Mules and Horses




Darlin’ Clementine– my old government bred Morgan mare I’ve had forever. If you like riding a horse with “go” Clemmie is definitely the horse. She’s retired now, as she had an accident of some sort many years ago, and she just hasn’t been quite sound since then. I’ve had several vets look at her, but no one can tell me what’s wrong. I’ve played cowgirl on her, and she’s a great, sure-footed trail horse. The one thing that I really miss is her awesome single-foot gait. We’d be flying down the road in such a smooth gait, it was like sitting in my living room chair.

I bought Clemmie from the stable that I had been working at, trying to get some horse experience and learn the ropes of training and caring for them. I really wanted her, but couldn’t afford the $500 that Cindy Roy, the owner, wanted for her. So we struck up a deal where I would work her off with the work I was doing around the stable. Cindy also helped me start her and train her. That was such an awesome experience! I will forever be grateful for Cindy for taking me under her wing and showing me the ropes, even if it was only for a short time. Not for sale.


Wild One West – Chris’s mustang that he got while working on a ranch out in the Elko, NV area. Chris took him from a wild stallion to a gentle, humorous gelding that is easy to ride. He’s very laid back, and very loyal to Chris. When Chris went up to Montana to learn how to pack, he had Westie with him. When all the other horses and mules were turned loose, Westie would stay with Chris. Many mornings Chris would wake up and find Westie standing over him, as if to guard him. One time while Chris and I were camping out in the Wasatch Mountains in UT, we were sitting in some chairs overlooking the valley and just taking it easy. Westie walked up and took ahold of the little button on top of Chris’ hat and swung it back and forth, then tossed it down the hillside. Yup, quite the character! Not for sale.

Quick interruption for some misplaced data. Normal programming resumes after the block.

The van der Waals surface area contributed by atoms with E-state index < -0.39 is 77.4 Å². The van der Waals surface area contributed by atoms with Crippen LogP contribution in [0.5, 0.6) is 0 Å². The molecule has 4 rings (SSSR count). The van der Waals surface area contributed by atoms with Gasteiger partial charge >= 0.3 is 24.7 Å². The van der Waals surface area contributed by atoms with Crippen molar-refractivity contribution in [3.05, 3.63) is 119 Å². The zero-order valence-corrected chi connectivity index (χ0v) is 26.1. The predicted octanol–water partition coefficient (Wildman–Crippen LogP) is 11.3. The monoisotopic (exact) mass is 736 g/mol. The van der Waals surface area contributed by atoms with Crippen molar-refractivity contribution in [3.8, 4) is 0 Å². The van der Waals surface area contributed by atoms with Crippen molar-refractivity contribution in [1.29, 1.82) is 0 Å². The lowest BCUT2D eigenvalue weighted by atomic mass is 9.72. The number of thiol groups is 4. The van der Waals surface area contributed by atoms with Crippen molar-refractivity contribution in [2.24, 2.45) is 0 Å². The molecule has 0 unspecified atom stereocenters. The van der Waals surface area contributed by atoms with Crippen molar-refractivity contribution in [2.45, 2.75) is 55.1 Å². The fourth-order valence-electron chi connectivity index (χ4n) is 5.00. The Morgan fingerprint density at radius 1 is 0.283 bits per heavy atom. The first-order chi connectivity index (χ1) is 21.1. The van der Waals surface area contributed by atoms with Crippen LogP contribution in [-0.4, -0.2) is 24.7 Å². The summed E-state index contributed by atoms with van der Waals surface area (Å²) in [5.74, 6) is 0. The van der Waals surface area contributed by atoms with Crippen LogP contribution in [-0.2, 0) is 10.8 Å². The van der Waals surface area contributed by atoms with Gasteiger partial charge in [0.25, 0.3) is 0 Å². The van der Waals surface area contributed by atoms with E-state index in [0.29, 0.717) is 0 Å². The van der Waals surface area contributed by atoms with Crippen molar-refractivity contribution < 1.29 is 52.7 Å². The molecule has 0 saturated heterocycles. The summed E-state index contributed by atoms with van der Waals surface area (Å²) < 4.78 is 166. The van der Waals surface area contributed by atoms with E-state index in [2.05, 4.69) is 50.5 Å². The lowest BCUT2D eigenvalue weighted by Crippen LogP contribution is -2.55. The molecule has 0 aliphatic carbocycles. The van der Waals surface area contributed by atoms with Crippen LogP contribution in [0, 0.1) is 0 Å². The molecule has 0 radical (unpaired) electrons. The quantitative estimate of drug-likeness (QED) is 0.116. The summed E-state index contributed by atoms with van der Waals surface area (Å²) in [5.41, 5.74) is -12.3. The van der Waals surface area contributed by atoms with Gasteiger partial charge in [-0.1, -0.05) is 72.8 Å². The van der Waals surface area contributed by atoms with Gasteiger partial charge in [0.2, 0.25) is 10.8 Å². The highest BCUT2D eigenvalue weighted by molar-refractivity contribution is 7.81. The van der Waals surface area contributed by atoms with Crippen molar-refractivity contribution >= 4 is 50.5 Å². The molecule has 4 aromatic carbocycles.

Mare with no name

Mare with no name.

Mare with no name –  this little red dun mare we inherited from our neighbors, along with an ancient mare, when they moved back east. We don’t know anything about her, not even her name. I have had a chance to halter her and lead her back home once when she got into our field. She was the most polite little mare I’ve ever handled, not pushy, didn’t pull, just followed along beside me and stopped when I stopped to open the gate, and didn’t rush through or prance around like most horses and mules do. Once it dries out a bit around here, I am going to bring her in and work with her, get to know her and see what she does under saddle. FOR SALE TO A SPECIAL HOME.



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